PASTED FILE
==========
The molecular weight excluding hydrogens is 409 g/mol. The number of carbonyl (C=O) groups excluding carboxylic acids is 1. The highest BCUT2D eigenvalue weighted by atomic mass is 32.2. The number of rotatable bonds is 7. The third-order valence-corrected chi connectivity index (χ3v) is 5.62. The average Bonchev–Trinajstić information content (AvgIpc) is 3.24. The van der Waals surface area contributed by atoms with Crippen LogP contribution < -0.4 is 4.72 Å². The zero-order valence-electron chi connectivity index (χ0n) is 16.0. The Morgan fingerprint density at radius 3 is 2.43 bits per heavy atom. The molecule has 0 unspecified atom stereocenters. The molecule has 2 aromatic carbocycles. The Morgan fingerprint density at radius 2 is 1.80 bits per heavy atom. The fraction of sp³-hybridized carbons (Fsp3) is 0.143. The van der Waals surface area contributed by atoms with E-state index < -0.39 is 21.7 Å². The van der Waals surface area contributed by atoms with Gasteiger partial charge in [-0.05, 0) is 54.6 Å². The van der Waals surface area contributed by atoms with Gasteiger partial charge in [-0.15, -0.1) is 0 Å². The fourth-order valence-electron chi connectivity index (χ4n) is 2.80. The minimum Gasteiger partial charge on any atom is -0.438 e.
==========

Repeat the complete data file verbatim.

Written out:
The molecular weight excluding hydrogens is 409 g/mol. The number of carbonyl (C=O) groups excluding carboxylic acids is 1. The highest BCUT2D eigenvalue weighted by atomic mass is 32.2. The number of rotatable bonds is 7. The third-order valence-corrected chi connectivity index (χ3v) is 5.62. The average Bonchev–Trinajstić information content (AvgIpc) is 3.24. The van der Waals surface area contributed by atoms with Crippen LogP contribution < -0.4 is 4.72 Å². The zero-order valence-electron chi connectivity index (χ0n) is 16.0. The Morgan fingerprint density at radius 3 is 2.43 bits per heavy atom. The molecule has 0 unspecified atom stereocenters. The molecule has 2 aromatic carbocycles. The Morgan fingerprint density at radius 2 is 1.80 bits per heavy atom. The fraction of sp³-hybridized carbons (Fsp3) is 0.143. The van der Waals surface area contributed by atoms with E-state index < -0.39 is 21.7 Å². The van der Waals surface area contributed by atoms with Gasteiger partial charge in [-0.05, 0) is 54.6 Å². The van der Waals surface area contributed by atoms with Gasteiger partial charge in [-0.15, -0.1) is 0 Å². The fourth-order valence-electron chi connectivity index (χ4n) is 2.80. The minimum Gasteiger partial charge on any atom is -0.438 e.